The work of the Federation has been carried forward through the dedicated efforts of thousands of men and women fighting for equality, security, and opportunity for all blind people. This ebook brings the story of the movement to life through the voices of its leaders and rank and file members. In addition to the extensive material in the text itself, the book amplifies the story through dozens of photographs and hundreds of links to articles, speeches, and songs. It demonstrates how, through seventy five years of collective action, working together with love, hope, and determination, blind people are finding the freedom to build the lives they want.

Use the link below to access options for reading the book including iBooks, Voice Dream Reader, computer, Kindle and hardware book readers. The page contains instructions on how to read the ebook via all of these formats.

https://nfb.org/pubs/building-the-lives-we-want

What to Expect at VRATE

By Barbara McDonald

Are you or is someone you know experiencing vision loss or a combined vision and hearing loss?

Are you looking for information, help or support with your, or a family members vision or combined vision and hearing issues?

If so, mark your calendar for December 11, 2015 from 9:00 am to 4:00 pm, for the 20th Annual Vision Rehabilitation and Assistive Technology Expo (VRATE) at the Phoenix Convention Center in the South Building located at 33 South 3rd Street.

At this FREE event, there will be speakers and exhibitors presenting information and products that will be of great interest to you.

There will be presentations from retinal specialists where you will learn about the newest eye care treatments and ongoing research.

Blindness consumer and provider organizations will be there sharing information on the services and support they provide.

There will be presentations on website accessibility, assistive technology and the Business Enterprise Program.

The captivating Jessica Loomer will present her popular, Blind Girls Can Rock Heels talk, on dating and relationships.

The movie, Going Blind, with closed captioning and audio descriptions, will be available for viewing throughout the day.

You will gain knowledge about the Talking Book program and hear about web based radio stations with broadcast content specifically intended for people with eyesight disabilities.

There will also be opportunities for you to get a personal hands on look at the newest assistive technology products.

If you have a lot of questions about vision loss or combined vision and hearing loss and the services, tools and methods that support independence and maximize functioning.

The answers can be found at VRATE.

For the most current information, go to,

www.vrate.org.

Exercising Your Right to Vote Privately and Independently

By Lou Ann Blake

Editors Note: Lou Ann Blake from the National Center submitted the

following article on the Help America Vote Act and blind people being able

To exercise their right to vote. A video on the subject is available at:

https://www.youtube.com/watch?v=i_yTfEO2Kz8.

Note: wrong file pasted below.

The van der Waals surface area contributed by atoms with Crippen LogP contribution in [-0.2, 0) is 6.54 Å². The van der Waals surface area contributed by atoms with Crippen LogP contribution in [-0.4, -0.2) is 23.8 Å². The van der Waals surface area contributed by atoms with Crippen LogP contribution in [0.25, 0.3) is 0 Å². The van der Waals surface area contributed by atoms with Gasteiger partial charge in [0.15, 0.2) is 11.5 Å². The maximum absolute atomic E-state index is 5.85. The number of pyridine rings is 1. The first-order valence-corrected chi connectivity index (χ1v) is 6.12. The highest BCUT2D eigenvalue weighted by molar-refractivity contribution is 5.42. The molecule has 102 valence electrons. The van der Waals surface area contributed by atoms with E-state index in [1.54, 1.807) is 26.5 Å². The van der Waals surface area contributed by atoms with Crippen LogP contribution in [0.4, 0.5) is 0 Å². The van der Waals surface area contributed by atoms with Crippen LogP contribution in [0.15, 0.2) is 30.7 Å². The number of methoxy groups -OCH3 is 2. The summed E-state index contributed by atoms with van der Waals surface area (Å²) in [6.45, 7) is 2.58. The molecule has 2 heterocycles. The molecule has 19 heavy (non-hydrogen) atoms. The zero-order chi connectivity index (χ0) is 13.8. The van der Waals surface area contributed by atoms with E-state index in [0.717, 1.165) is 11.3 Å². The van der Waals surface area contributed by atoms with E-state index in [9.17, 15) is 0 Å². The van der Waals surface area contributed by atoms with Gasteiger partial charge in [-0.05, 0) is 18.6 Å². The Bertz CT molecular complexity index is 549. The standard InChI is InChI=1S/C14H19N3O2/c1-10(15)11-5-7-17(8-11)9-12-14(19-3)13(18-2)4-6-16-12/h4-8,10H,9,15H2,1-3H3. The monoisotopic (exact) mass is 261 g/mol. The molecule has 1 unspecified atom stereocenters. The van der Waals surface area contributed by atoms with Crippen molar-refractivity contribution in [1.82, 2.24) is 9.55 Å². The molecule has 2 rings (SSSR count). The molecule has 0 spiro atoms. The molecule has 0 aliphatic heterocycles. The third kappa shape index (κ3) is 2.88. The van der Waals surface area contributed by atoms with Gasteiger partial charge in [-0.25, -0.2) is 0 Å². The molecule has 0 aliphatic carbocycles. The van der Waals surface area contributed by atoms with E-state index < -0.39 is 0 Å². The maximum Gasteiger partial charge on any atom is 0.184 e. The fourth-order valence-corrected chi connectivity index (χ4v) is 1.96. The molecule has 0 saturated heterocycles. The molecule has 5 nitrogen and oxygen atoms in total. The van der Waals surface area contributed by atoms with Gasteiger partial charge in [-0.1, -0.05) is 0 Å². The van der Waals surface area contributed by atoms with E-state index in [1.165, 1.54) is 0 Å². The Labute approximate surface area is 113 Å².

As the 2016 election season approaches, it is extremely important that

voters who are blind or visually impaired know their rights and how to apply

them when barriers to the right to vote privately and independently are

encountered at the polling place. While sighted voters are able to take for

granted the right to vote privately and independently, it is not uncommon

for blind and visually impaired voters to encounter barriers to the exercise

of this right at the polling place. Poorly trained poll workers and the

absence of an accessible voting system may result in the blind voter having

to vote with assistance. However, when a blind or visually impaired voter

knows her rights and how to apply that knowledge, barriers encountered at

the polling place can frequently be removed.

Your Right to Vote Privately and Independently

Prior to the passage of the Help America Vote Act (HAVA) in 2002, voters who

were blind or visually impaired had to rely on sighted assistance to mark

their ballot. HAVA has enabled voters with disabilities to fully exercise

the fundamental right to vote privately and independently by requiring that

every polling place have at least one accessible voting system for all

federal elections. In addition, many states have enacted legislation to

require at least one accessible voting system in each polling place for all

state and local elections.

What to Expect at Your Polling Place

If you are voting on Election Day, you will need to go to the polling place

for your election district or precinct. The location of your polling place

will be indicated on your voter registration card. You may also be able to

find your polling place location on the website of your local or state board

of elections.

Once you have arrived at your polling place, you will need to check in with

poll workers by giving your name and requesting an accessible voting system.

Be aware that you may need to repeat your request to use an accessible

voting system. After your check in process is complete, a poll worker will

show you where the accessible voting system is located and hand you the

headphones and control box. Once the audio ballot has started, the poll

worker should walk away so you can vote in private.

What to Do When Things go Wrong

Poll workers have many responsibilities on Election Day. In addition, the

training they receive on the accessible voting system is frequently

insufficient to equip them with the knowledge they need to set up and

operate the system, and to resolve any problems that may occur.

Consequently, it is not uncommon for blind and low vision voters to

encounter poll workers who do not know how to set up or operate the

accessible voting system.